Life moves fast. On Monday, 148 Tory MPs tried to unseat the Prime Minister. When the same proportion of MPs voted against Margaret Thatcher in a leadership challenge in 1990, she had announced her resignation within 48 hours. But this morning, 84 hours after the result, you would have little idea any such vote took place from a glance at the papers. Boris Johnson, who has historically started his daily morning meeting in No 10 by reviewing the papers with his senior staff, will be pleased; he appears to have escaped yet again.
Instead, the Telegraph, Guardian, Mirror, Indy, Metro and Daily Mail all lead on the searing news that two British men – Aiden Aslin, 28, and Shaun Pinner, 48 – have been sentenced to death by a Russian separatist court for serving as mercenaries in Ukraine. Both men have lived in Ukraine since 2018, and joined the country’s fight for survival after the Russian invasion in February. It is right that the critical war in Ukraine returns to the frontpages, and the fate of Aslin and Pinner captures the sacrifices some make so that others may live.
But it is also striking that no rebellious momentum has built against Johnson since Monday’s vote. Johnson is the first prime minister to try and survive so damning a verdict among his own MPs – a fact that ambitious rebels could have sought to point out publicly this week. Neville Chamberlain felt compelled to resign after 101 of his MPs failed to vote for him after the Norway debate in 1940. For every four MPs who abandoned Chamberlain, six opposed Johnson on Monday.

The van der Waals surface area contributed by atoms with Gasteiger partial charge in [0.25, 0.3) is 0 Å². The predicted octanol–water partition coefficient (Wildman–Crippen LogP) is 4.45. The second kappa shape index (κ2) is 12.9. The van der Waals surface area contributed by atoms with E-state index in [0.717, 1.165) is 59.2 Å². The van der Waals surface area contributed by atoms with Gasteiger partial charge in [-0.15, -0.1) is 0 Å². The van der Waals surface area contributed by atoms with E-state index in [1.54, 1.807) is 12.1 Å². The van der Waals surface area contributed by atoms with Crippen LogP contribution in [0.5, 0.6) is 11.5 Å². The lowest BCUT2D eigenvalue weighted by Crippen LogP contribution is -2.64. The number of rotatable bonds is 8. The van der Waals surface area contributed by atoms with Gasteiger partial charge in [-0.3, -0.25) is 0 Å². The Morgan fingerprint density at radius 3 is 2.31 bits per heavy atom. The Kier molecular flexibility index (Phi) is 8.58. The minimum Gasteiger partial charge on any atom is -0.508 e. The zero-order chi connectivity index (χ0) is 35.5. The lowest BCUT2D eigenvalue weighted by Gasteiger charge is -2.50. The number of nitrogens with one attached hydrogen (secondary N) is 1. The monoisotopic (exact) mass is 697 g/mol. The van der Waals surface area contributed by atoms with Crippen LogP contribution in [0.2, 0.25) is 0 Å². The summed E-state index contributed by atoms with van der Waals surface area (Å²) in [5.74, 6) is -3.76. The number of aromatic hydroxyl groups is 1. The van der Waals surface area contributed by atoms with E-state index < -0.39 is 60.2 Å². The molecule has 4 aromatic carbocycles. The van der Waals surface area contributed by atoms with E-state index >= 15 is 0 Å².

No government minister has resigned, despite 10 or 11 (out of 79) being suspected of voting against Johnson; and nor have any of Johnson’s leadership rivals outside of cabinet – from Jeremy Hunt to Tom Tugendhat – sought to seize the narrative. Even Keir Starmer, in PMQs on Wednesday, avoided attacking Johnson for his insistence on staying in No 10. Starmer was, to the bewilderment of many watching inside the chamber, happy to act as if the confidence vote had never happened.
It would be a mistake, however, to think that the bid to oust Johnson is dead, or that the Prime Minister is now safe for year. It is “possible”, as the chairman of the 1922 committee said yesterday, that the Tory party’s rules will be changed to allow a second no confidence vote later this year (I took a look at why I think it is not only possible but probable yesterday).
The rebels have retreated for now – “I’m exhausted,” one tells me – but they are sure to return. While Johnson limps on, perhaps as an increasingly lame duck prime minister, his leadership rivals within the cabinet are likely to grow in confidence and stature. By the autumn, a few among them may, at last, be ready to rebel themselves.